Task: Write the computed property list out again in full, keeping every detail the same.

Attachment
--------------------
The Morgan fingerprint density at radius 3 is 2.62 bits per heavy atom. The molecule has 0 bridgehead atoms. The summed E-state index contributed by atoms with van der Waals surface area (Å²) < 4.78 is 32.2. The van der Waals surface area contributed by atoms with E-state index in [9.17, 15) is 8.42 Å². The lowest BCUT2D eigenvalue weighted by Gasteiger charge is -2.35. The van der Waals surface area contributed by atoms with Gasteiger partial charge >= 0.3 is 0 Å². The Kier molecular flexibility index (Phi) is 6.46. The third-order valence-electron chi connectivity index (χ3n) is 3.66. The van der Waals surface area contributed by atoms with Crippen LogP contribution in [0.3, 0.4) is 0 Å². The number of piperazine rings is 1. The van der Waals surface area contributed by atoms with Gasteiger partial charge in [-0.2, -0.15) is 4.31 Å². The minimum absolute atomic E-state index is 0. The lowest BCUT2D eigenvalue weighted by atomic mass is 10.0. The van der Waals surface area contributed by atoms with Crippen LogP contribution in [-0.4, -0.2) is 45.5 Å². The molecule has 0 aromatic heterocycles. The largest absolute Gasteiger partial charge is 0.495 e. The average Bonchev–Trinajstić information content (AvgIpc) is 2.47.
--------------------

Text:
The Morgan fingerprint density at radius 3 is 2.62 bits per heavy atom. The molecule has 0 bridgehead atoms. The summed E-state index contributed by atoms with van der Waals surface area (Å²) < 4.78 is 32.2. The van der Waals surface area contributed by atoms with E-state index in [9.17, 15) is 8.42 Å². The lowest BCUT2D eigenvalue weighted by Gasteiger charge is -2.35. The van der Waals surface area contributed by atoms with Gasteiger partial charge >= 0.3 is 0 Å². The Kier molecular flexibility index (Phi) is 6.46. The third-order valence-electron chi connectivity index (χ3n) is 3.66. The van der Waals surface area contributed by atoms with Crippen LogP contribution in [0.3, 0.4) is 0 Å². The number of piperazine rings is 1. The van der Waals surface area contributed by atoms with Gasteiger partial charge in [-0.2, -0.15) is 4.31 Å². The minimum absolute atomic E-state index is 0. The lowest BCUT2D eigenvalue weighted by atomic mass is 10.0. The van der Waals surface area contributed by atoms with Crippen LogP contribution in [-0.4, -0.2) is 45.5 Å². The molecule has 0 aromatic heterocycles. The largest absolute Gasteiger partial charge is 0.495 e. The average Bonchev–Trinajstić information content (AvgIpc) is 2.47.